18 October, 2021

5 Great Monologues in Literature

O’Brien1984
Nineteen Eighty-Four
George Orwell

Now I will tell you the answer to my question. It is this. The Party seeks power entirely for its own sake. We are not interested in the good of others; we are interested solely in power, pure power. What pure power means you will understand presently. We are different from the oligarchies of the past in that we know what we are doing. All the others, even those who resembled ourselves, were cowards and hypocrites. The German Nazis and the Russian Communists came very close to us in their methods, but they never had the courage to recognize their own motives. They pretended, perhaps they even believed, that they had seized power unwillingly and for a limited time, and that just around the corner there lay a paradise where human beings would be free and equal. We are not like that. We know what no one ever seizes power with the intention of relinquishing it. Power is not a means; it is an end. One does not establish a dictatorship in order to safeguard a revolution; one makes the revolution in order to establish the dictatorship. The object of persecution is persecution. The object of torture is torture. The object of power is power. Now you begin to understand me.”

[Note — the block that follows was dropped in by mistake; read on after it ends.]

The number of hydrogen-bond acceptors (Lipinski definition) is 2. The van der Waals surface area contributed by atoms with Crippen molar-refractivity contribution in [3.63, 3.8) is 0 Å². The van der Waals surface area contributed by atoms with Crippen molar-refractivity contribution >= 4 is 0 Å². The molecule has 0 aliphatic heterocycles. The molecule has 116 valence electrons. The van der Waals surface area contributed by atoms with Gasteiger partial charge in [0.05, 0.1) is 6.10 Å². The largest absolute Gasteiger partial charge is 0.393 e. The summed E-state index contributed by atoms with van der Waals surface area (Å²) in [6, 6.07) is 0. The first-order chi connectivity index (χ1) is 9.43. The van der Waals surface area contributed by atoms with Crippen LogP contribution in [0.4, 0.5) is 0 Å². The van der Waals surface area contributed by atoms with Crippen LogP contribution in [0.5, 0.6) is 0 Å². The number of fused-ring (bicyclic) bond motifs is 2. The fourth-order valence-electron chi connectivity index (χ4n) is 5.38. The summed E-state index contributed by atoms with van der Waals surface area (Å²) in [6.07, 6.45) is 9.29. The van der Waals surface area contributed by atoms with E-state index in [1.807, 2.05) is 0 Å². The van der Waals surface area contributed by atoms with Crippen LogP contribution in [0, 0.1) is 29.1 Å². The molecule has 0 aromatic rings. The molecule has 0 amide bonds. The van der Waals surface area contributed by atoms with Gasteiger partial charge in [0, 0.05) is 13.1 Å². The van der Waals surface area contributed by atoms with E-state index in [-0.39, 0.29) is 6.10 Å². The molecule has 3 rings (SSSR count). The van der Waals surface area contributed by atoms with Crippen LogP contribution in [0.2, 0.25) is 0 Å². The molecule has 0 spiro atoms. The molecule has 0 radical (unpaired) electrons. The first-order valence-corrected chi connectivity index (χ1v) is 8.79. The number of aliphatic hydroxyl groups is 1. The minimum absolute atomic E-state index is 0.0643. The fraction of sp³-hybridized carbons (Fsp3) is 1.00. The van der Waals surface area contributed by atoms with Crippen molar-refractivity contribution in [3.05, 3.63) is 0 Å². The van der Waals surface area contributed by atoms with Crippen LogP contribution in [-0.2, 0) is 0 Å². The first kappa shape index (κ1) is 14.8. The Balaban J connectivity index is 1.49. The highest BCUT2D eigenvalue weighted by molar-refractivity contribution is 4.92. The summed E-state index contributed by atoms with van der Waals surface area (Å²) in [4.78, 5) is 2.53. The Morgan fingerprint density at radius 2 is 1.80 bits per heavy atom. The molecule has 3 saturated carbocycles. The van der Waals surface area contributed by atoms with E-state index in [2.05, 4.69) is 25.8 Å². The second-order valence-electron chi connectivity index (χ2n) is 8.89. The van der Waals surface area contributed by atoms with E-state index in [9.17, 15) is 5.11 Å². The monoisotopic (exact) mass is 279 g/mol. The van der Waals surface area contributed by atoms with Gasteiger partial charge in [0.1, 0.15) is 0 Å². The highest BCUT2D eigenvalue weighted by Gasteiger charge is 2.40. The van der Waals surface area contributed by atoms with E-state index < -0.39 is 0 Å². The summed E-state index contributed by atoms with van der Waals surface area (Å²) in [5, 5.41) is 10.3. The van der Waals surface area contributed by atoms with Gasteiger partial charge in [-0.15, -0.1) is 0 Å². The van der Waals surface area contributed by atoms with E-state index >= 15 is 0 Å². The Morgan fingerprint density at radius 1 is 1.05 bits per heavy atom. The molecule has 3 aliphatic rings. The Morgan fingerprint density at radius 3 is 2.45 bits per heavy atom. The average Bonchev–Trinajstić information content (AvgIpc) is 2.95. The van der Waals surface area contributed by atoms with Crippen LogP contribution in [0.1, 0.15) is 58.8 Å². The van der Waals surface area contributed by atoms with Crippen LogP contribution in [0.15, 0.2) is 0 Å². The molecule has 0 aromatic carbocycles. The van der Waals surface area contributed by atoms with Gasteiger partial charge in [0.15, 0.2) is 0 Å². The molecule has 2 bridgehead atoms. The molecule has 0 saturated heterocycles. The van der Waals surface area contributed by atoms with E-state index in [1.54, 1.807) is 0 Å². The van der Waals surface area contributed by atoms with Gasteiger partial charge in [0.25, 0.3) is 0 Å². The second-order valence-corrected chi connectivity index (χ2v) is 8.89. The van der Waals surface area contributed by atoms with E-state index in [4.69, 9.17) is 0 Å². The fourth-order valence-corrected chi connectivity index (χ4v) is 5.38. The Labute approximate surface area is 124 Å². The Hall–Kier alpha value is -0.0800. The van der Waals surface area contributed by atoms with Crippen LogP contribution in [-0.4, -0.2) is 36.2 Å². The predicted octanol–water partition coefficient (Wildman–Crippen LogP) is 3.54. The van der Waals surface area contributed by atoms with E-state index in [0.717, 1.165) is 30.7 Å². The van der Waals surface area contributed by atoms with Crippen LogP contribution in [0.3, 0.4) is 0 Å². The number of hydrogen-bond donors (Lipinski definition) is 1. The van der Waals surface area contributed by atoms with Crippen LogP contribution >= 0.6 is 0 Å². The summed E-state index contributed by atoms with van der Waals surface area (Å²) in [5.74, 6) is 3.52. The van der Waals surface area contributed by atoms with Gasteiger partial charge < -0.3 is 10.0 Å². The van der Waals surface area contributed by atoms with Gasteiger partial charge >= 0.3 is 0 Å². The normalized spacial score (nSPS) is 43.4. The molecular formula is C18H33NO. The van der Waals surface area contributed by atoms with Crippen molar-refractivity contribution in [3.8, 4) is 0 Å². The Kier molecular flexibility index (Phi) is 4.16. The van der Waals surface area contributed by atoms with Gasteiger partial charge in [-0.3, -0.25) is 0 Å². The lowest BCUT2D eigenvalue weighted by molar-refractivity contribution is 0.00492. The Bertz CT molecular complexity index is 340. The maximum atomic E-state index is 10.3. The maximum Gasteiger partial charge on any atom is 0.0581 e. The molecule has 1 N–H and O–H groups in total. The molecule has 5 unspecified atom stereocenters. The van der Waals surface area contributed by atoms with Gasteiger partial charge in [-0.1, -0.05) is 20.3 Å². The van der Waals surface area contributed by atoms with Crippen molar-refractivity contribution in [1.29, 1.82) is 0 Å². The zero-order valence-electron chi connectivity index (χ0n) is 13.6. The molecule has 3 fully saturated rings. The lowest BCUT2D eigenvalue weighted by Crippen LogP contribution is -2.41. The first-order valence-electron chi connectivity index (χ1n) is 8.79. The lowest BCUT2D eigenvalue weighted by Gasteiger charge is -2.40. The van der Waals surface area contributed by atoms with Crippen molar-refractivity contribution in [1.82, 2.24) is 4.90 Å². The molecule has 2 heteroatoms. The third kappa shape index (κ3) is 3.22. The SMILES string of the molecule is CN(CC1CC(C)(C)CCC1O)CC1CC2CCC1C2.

2 thoughts on “5 Great Monologues in Literature

  1. Nice choices, Tee! My favorite monologue (and I know this is cheating because it’s a play instead of narrative) is from Peter Schafer’s “Equus”, about a young boy under the care of a jaded psychologist because he has blinded a herd of horses. It’s an extremely powerful play. But in this monologue, the doctor questions his ability to help the boy, with an extremely personal insight. It reminds me that all is not as it seems and that the “norm” may not be “normal” at all: ” ‘Oh, the primitive world,’ I say. ‘What instinctual truths were lost with it!’ And while I sit there, baiting a poor unimaginative woman with the word, that freaky boy tries to conjure the reality! I sit looking at pages of centaurs trampling the soil of Argos—and outside my window he is trying to become one, in a Hampshire field! . . . I watch that woman knitting, night after night—a woman I haven’t kissed in six years—and he stands in the dark for an hour, sucking the sweat off his God’s hairy cheek! “

Leave a Reply

Your email address will not be published. Required fields are marked *

This site uses Akismet to reduce spam. Learn how your comment data is processed.